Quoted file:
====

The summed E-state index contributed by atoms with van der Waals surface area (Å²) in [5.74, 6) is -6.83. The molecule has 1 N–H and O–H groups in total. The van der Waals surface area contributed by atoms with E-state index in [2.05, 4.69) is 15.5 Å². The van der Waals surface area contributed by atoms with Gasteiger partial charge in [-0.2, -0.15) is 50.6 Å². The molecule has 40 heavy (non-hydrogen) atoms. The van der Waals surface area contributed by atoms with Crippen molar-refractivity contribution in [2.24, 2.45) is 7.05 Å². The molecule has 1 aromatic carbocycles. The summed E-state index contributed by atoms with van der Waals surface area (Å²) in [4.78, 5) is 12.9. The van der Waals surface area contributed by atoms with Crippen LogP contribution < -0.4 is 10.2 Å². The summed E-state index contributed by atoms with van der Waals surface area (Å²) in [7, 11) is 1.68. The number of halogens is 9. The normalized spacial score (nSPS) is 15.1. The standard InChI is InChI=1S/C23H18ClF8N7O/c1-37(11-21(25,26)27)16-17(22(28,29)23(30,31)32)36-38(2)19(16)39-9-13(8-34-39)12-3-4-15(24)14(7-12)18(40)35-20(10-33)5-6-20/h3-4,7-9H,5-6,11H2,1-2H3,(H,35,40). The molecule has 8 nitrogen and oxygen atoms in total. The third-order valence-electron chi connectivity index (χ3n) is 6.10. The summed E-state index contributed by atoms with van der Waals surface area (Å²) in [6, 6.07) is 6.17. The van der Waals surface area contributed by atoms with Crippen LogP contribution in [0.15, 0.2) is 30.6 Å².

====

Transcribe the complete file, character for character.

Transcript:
The summed E-state index contributed by atoms with van der Waals surface area (Å²) in [5.74, 6) is -6.83. The molecule has 1 N–H and O–H groups in total. The van der Waals surface area contributed by atoms with E-state index in [2.05, 4.69) is 15.5 Å². The van der Waals surface area contributed by atoms with Gasteiger partial charge in [-0.2, -0.15) is 50.6 Å². The molecule has 40 heavy (non-hydrogen) atoms. The van der Waals surface area contributed by atoms with Crippen molar-refractivity contribution in [2.24, 2.45) is 7.05 Å². The molecule has 1 aromatic carbocycles. The summed E-state index contributed by atoms with van der Waals surface area (Å²) in [4.78, 5) is 12.9. The van der Waals surface area contributed by atoms with Crippen LogP contribution < -0.4 is 10.2 Å². The summed E-state index contributed by atoms with van der Waals surface area (Å²) in [7, 11) is 1.68. The number of halogens is 9. The normalized spacial score (nSPS) is 15.1. The standard InChI is InChI=1S/C23H18ClF8N7O/c1-37(11-21(25,26)27)16-17(22(28,29)23(30,31)32)36-38(2)19(16)39-9-13(8-34-39)12-3-4-15(24)14(7-12)18(40)35-20(10-33)5-6-20/h3-4,7-9H,5-6,11H2,1-2H3,(H,35,40). The molecule has 8 nitrogen and oxygen atoms in total. The third-order valence-electron chi connectivity index (χ3n) is 6.10. The summed E-state index contributed by atoms with van der Waals surface area (Å²) in [6, 6.07) is 6.17. The van der Waals surface area contributed by atoms with Crippen LogP contribution in [0.15, 0.2) is 30.6 Å².